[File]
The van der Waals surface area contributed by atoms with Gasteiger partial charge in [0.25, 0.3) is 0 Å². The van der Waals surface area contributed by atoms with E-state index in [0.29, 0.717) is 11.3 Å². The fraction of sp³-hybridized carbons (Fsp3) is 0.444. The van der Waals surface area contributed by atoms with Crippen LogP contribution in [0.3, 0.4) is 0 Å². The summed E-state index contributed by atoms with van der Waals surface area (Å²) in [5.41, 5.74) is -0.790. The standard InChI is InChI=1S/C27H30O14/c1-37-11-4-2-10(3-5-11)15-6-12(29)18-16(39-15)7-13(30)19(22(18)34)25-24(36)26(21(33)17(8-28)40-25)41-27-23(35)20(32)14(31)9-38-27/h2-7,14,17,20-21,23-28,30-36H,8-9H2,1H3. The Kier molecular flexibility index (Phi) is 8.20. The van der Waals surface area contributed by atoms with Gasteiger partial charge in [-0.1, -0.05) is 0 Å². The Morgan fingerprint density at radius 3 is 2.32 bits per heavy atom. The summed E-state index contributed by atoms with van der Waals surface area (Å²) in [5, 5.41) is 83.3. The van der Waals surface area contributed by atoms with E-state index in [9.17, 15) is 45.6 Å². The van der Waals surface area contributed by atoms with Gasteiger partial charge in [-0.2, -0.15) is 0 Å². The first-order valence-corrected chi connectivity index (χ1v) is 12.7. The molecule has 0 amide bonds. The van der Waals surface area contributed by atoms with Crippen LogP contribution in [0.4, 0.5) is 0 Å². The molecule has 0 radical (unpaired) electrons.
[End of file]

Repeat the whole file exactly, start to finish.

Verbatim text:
The van der Waals surface area contributed by atoms with Gasteiger partial charge in [0.25, 0.3) is 0 Å². The van der Waals surface area contributed by atoms with E-state index in [0.29, 0.717) is 11.3 Å². The fraction of sp³-hybridized carbons (Fsp3) is 0.444. The van der Waals surface area contributed by atoms with Crippen LogP contribution in [0.3, 0.4) is 0 Å². The summed E-state index contributed by atoms with van der Waals surface area (Å²) in [5.41, 5.74) is -0.790. The standard InChI is InChI=1S/C27H30O14/c1-37-11-4-2-10(3-5-11)15-6-12(29)18-16(39-15)7-13(30)19(22(18)34)25-24(36)26(21(33)17(8-28)40-25)41-27-23(35)20(32)14(31)9-38-27/h2-7,14,17,20-21,23-28,30-36H,8-9H2,1H3. The Kier molecular flexibility index (Phi) is 8.20. The van der Waals surface area contributed by atoms with Gasteiger partial charge in [-0.1, -0.05) is 0 Å². The Morgan fingerprint density at radius 3 is 2.32 bits per heavy atom. The summed E-state index contributed by atoms with van der Waals surface area (Å²) in [5, 5.41) is 83.3. The van der Waals surface area contributed by atoms with E-state index in [9.17, 15) is 45.6 Å². The van der Waals surface area contributed by atoms with Gasteiger partial charge in [-0.2, -0.15) is 0 Å². The first-order valence-corrected chi connectivity index (χ1v) is 12.7. The molecule has 0 amide bonds. The van der Waals surface area contributed by atoms with Crippen LogP contribution in [0.4, 0.5) is 0 Å². The molecule has 0 radical (unpaired) electrons.